SA Rugby allay fears around the potential cancellation of British and Irish Lions tour
The cancellation of next year’s British and Irish Lions tour of South Africa is a prospect too ghastly to contemplate.
The country‚ according to an independent study‚ can potentially benefit from a R6.5 billion shot in the arm from the tour‚ and will throw SA Rugby‚ already treading water‚ a timely lifeline.
Lions tours are huge money spinners as up to 40,000 travelling spectators pound cash registers on their quadrennial crusade.
In 2017 New Zealand Rugby (NZL) reported record profits on the back of the Lions’ tour of that country amassing R371m.
Moreover‚ the tour contributed R2.72 billion to New Zealand’s GDP.
In 2013 the Lions’ tour of Australia contributed R1.77 billion to the Australian economy.
Whether South Africa can rake in the profits as were originally estimated is moot in a post Covid-19 environment where air travel may warrant second thought.
Last weekend it was suggested the tour may be in jeopardy but SA Rugby president Mark Alexander was quick to allay those fears.
“The date might change but it will go ahead. It is important to the country. The country stands to make R6.5 billion as a direct result of the tour‚” he said optimistically.
Already newly re-elected World Rugby chairman Bill Beaumont indicated the annual two Test windows may run back-to-back next year as the world recovers from the fall-out of Covid-19.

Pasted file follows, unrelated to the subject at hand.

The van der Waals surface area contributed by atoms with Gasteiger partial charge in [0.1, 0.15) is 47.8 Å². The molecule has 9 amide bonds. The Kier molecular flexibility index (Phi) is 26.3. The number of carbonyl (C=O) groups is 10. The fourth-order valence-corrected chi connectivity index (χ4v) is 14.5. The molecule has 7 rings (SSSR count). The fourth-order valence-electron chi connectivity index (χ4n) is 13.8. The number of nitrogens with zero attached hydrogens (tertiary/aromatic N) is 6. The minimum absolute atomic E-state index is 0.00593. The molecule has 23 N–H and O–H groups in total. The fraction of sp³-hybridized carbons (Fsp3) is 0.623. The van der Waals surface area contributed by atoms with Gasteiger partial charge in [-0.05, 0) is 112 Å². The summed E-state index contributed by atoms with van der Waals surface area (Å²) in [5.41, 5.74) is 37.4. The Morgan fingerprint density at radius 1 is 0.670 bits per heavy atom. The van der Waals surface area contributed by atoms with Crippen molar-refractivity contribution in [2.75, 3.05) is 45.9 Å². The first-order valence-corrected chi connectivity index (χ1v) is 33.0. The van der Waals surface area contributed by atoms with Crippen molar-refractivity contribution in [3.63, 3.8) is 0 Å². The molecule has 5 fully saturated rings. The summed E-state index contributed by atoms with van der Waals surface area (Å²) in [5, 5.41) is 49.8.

A new global calendar is also expected to kick into action in the aftermath of the pandemic.
By moving the British and Irish Lions tour from its July 3 to August 21 slot‚ rugby bosses will also avoid clashing with the Tokyo Olympic Games‚ another quadrennial spectacle that’s in the balance.
By moving the tour to September and October organisers may also convince more fans to make the trip to a distinctly warmer climate.
SA Rugby clearly has a lot riding on the success of next year’s tour.
Apart from the cash injection‚ Lions tours carry prestige perhaps surpassed only by the Rugby World Cup.
Principally though‚ they can do with the cash.
If the tour gets the green light the big migration south is likely to follow.
Former British and Irish Lions coach Ian McGeechan succinctly put its value in commercial terms at the conclusion of the team’s last tour to South Africa in 2009.
“If you can persuade 40,000 people to fly 6,000 miles (9,600km) to watch a rugby team‚ that’s not a bad business model.”